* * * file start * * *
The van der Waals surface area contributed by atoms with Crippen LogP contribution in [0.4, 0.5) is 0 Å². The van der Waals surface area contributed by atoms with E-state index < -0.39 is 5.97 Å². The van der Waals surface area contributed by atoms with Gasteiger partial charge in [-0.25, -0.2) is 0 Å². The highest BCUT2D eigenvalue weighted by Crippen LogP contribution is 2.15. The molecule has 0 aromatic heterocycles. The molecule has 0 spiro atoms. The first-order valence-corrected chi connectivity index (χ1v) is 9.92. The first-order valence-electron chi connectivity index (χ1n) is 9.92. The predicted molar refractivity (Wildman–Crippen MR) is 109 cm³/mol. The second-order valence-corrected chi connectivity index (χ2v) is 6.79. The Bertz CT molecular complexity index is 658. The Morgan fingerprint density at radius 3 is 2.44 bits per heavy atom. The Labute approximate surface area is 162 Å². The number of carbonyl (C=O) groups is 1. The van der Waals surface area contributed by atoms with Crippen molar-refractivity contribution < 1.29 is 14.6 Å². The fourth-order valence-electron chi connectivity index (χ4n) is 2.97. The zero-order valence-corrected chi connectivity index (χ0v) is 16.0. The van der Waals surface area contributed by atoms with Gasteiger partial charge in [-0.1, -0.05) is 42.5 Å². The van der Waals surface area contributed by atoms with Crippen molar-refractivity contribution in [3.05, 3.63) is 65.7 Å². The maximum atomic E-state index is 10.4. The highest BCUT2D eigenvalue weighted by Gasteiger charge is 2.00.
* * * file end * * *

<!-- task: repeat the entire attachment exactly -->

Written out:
The van der Waals surface area contributed by atoms with Crippen LogP contribution in [0.4, 0.5) is 0 Å². The van der Waals surface area contributed by atoms with E-state index < -0.39 is 5.97 Å². The van der Waals surface area contributed by atoms with Gasteiger partial charge in [-0.25, -0.2) is 0 Å². The highest BCUT2D eigenvalue weighted by Crippen LogP contribution is 2.15. The molecule has 0 aromatic heterocycles. The molecule has 0 spiro atoms. The first-order valence-corrected chi connectivity index (χ1v) is 9.92. The first-order valence-electron chi connectivity index (χ1n) is 9.92. The predicted molar refractivity (Wildman–Crippen MR) is 109 cm³/mol. The second-order valence-corrected chi connectivity index (χ2v) is 6.79. The Bertz CT molecular complexity index is 658. The Morgan fingerprint density at radius 3 is 2.44 bits per heavy atom. The Labute approximate surface area is 162 Å². The number of carbonyl (C=O) groups is 1. The van der Waals surface area contributed by atoms with Crippen molar-refractivity contribution < 1.29 is 14.6 Å². The fourth-order valence-electron chi connectivity index (χ4n) is 2.97. The zero-order valence-corrected chi connectivity index (χ0v) is 16.0. The van der Waals surface area contributed by atoms with Gasteiger partial charge in [-0.1, -0.05) is 42.5 Å². The van der Waals surface area contributed by atoms with Crippen molar-refractivity contribution in [3.05, 3.63) is 65.7 Å². The maximum atomic E-state index is 10.4. The highest BCUT2D eigenvalue weighted by Gasteiger charge is 2.00.